Often described as the soul of Islam, Sufism is one of the most interesting yet least kwn facet of this global religion. Sufism is the softer more inclusive and mystical form of Islam. Although militant Islamists dominate the headlines, the Sufi ideal has captured the imagination of many. Nowhere in the world is the handprint of Sufism more observable than South Asia, which has the largest Muslim population of the world, but also the greatest concentration of Sufis. This book examines active Sufi communities in Pakistan, India, and Bangladesh that shed light on the devotion, and deviation, and destiny of Sufism in South Asia. Drawn from extensive work by indigeus and international scholars, this ethgraphical study explores the impact of Iran on the development of Sufi thought and practice further east, and also discusses Sufism in diaspora in such contexts as the UK and North America and Iran's influence on South Asian Sufism.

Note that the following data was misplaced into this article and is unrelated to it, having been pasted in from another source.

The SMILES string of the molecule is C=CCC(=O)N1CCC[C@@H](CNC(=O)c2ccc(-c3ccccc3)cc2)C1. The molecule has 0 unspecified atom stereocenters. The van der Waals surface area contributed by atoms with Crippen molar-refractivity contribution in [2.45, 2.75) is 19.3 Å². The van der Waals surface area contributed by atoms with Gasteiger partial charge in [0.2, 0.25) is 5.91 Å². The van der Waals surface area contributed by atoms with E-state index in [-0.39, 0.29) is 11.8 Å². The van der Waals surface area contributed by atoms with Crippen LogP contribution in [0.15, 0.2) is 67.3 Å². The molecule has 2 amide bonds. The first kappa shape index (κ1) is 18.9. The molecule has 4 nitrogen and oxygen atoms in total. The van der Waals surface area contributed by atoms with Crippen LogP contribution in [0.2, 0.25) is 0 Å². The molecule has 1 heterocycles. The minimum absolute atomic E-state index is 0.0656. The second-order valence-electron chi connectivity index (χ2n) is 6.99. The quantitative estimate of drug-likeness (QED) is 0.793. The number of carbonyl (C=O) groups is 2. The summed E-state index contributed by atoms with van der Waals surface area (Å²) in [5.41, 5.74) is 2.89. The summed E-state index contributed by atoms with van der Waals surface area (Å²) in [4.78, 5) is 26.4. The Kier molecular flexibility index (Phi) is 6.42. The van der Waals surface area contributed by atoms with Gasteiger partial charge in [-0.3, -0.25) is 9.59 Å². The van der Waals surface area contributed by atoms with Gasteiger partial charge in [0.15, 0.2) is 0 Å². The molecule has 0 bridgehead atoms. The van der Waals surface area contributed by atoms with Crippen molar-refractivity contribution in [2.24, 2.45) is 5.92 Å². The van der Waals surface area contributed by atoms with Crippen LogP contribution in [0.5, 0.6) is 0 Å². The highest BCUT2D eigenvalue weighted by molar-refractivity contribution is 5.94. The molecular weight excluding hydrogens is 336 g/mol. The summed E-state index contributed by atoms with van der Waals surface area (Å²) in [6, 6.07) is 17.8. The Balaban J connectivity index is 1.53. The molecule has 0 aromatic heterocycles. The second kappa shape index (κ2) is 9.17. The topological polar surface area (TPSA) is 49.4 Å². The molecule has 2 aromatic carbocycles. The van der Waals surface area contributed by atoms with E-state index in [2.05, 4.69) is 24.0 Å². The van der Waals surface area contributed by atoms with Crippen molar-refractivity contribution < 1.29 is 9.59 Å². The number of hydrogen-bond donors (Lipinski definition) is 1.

Clinton Bennett teaches Religious Studies at the State University of New York at New Paltz, and at Marist College, Poughkeepsie, NY, USA. Charles M. Ramsey is Director of University Institute Center for Islamic Studies, New Delhi, India.